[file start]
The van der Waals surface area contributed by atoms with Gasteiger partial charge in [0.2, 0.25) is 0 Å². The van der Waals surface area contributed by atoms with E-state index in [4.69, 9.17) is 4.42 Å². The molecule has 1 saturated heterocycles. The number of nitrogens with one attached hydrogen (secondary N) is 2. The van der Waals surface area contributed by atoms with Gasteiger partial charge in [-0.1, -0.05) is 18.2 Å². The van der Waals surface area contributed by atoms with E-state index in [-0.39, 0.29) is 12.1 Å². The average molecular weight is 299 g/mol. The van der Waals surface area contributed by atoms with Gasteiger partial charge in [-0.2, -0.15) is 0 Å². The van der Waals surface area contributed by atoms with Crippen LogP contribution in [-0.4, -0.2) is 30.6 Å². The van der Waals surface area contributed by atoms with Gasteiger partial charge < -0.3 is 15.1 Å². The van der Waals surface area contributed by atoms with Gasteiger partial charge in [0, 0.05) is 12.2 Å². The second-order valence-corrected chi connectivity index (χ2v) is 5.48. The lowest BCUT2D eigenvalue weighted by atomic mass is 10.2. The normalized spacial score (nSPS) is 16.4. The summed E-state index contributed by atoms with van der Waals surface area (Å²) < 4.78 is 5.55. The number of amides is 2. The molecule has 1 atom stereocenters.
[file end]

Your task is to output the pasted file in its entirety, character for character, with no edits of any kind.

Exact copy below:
The van der Waals surface area contributed by atoms with Gasteiger partial charge in [0.2, 0.25) is 0 Å². The van der Waals surface area contributed by atoms with E-state index in [4.69, 9.17) is 4.42 Å². The molecule has 1 saturated heterocycles. The number of nitrogens with one attached hydrogen (secondary N) is 2. The van der Waals surface area contributed by atoms with Gasteiger partial charge in [-0.1, -0.05) is 18.2 Å². The van der Waals surface area contributed by atoms with E-state index in [-0.39, 0.29) is 12.1 Å². The average molecular weight is 299 g/mol. The van der Waals surface area contributed by atoms with Gasteiger partial charge in [-0.2, -0.15) is 0 Å². The van der Waals surface area contributed by atoms with Crippen LogP contribution in [-0.4, -0.2) is 30.6 Å². The van der Waals surface area contributed by atoms with Gasteiger partial charge < -0.3 is 15.1 Å². The van der Waals surface area contributed by atoms with Gasteiger partial charge in [0, 0.05) is 12.2 Å². The second-order valence-corrected chi connectivity index (χ2v) is 5.48. The lowest BCUT2D eigenvalue weighted by atomic mass is 10.2. The normalized spacial score (nSPS) is 16.4. The summed E-state index contributed by atoms with van der Waals surface area (Å²) < 4.78 is 5.55. The number of amides is 2. The molecule has 1 atom stereocenters.